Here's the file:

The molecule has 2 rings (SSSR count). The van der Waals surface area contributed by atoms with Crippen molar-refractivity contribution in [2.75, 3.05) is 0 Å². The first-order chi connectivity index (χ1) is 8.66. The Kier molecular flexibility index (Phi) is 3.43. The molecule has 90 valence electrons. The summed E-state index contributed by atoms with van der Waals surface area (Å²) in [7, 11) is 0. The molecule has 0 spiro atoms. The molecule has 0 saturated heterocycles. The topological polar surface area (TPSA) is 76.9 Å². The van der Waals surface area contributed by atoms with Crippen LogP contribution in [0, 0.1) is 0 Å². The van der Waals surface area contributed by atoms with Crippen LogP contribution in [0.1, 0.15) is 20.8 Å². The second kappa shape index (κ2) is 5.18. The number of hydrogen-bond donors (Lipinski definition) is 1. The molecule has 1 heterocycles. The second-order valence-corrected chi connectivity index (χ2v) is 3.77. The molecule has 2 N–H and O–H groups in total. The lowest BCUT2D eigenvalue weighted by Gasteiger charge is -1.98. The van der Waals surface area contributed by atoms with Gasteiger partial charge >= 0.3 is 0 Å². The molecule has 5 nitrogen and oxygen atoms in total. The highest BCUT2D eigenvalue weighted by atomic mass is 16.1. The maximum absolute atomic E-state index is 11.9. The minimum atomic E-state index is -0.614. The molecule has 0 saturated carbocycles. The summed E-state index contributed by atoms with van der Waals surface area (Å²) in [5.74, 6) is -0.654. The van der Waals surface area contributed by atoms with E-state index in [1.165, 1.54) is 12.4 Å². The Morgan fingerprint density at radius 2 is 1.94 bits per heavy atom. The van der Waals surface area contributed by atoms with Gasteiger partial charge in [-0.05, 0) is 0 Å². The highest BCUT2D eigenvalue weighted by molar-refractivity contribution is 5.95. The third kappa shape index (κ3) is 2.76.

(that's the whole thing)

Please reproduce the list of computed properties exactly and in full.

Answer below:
The molecule has 2 rings (SSSR count). The van der Waals surface area contributed by atoms with Crippen molar-refractivity contribution in [2.75, 3.05) is 0 Å². The first-order chi connectivity index (χ1) is 8.66. The Kier molecular flexibility index (Phi) is 3.43. The molecule has 90 valence electrons. The summed E-state index contributed by atoms with van der Waals surface area (Å²) in [7, 11) is 0. The molecule has 0 spiro atoms. The molecule has 0 saturated heterocycles. The topological polar surface area (TPSA) is 76.9 Å². The van der Waals surface area contributed by atoms with Crippen LogP contribution in [0, 0.1) is 0 Å². The van der Waals surface area contributed by atoms with Crippen LogP contribution in [0.1, 0.15) is 20.8 Å². The second kappa shape index (κ2) is 5.18. The number of hydrogen-bond donors (Lipinski definition) is 1. The molecule has 1 heterocycles. The second-order valence-corrected chi connectivity index (χ2v) is 3.77. The molecule has 2 N–H and O–H groups in total. The lowest BCUT2D eigenvalue weighted by Gasteiger charge is -1.98. The van der Waals surface area contributed by atoms with Gasteiger partial charge >= 0.3 is 0 Å². The molecule has 5 nitrogen and oxygen atoms in total. The highest BCUT2D eigenvalue weighted by atomic mass is 16.1. The maximum absolute atomic E-state index is 11.9. The minimum atomic E-state index is -0.614. The molecule has 0 saturated carbocycles. The summed E-state index contributed by atoms with van der Waals surface area (Å²) in [5.74, 6) is -0.654. The van der Waals surface area contributed by atoms with E-state index in [1.165, 1.54) is 12.4 Å². The Morgan fingerprint density at radius 2 is 1.94 bits per heavy atom. The van der Waals surface area contributed by atoms with Gasteiger partial charge in [-0.05, 0) is 0 Å². The highest BCUT2D eigenvalue weighted by molar-refractivity contribution is 5.95. The third kappa shape index (κ3) is 2.76.